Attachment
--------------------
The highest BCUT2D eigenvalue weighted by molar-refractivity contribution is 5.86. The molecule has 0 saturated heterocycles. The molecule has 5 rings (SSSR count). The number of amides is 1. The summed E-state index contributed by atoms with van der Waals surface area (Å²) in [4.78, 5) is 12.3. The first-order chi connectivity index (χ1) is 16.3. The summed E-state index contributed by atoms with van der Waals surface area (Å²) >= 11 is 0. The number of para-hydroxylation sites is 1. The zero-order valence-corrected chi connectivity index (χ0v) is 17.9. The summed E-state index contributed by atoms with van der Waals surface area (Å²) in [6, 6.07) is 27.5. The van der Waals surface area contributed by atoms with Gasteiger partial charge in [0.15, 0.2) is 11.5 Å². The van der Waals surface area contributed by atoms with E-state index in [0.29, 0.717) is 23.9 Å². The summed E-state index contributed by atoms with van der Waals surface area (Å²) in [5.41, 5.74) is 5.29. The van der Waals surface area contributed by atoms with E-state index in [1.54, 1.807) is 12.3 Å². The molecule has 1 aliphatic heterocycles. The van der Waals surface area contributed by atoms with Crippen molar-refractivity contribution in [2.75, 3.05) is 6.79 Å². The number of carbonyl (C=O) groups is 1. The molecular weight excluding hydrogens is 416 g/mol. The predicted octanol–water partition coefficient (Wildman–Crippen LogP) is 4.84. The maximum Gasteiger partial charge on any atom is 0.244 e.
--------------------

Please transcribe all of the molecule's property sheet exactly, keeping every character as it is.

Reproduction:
The highest BCUT2D eigenvalue weighted by molar-refractivity contribution is 5.86. The molecule has 0 saturated heterocycles. The molecule has 5 rings (SSSR count). The number of amides is 1. The summed E-state index contributed by atoms with van der Waals surface area (Å²) in [4.78, 5) is 12.3. The first-order chi connectivity index (χ1) is 16.3. The summed E-state index contributed by atoms with van der Waals surface area (Å²) >= 11 is 0. The number of para-hydroxylation sites is 1. The zero-order valence-corrected chi connectivity index (χ0v) is 17.9. The summed E-state index contributed by atoms with van der Waals surface area (Å²) in [6, 6.07) is 27.5. The van der Waals surface area contributed by atoms with Gasteiger partial charge in [0.15, 0.2) is 11.5 Å². The van der Waals surface area contributed by atoms with E-state index in [0.29, 0.717) is 23.9 Å². The summed E-state index contributed by atoms with van der Waals surface area (Å²) in [5.41, 5.74) is 5.29. The van der Waals surface area contributed by atoms with E-state index in [1.54, 1.807) is 12.3 Å². The molecule has 1 aliphatic heterocycles. The van der Waals surface area contributed by atoms with Crippen molar-refractivity contribution in [2.75, 3.05) is 6.79 Å². The number of carbonyl (C=O) groups is 1. The molecular weight excluding hydrogens is 416 g/mol. The predicted octanol–water partition coefficient (Wildman–Crippen LogP) is 4.84. The maximum Gasteiger partial charge on any atom is 0.244 e.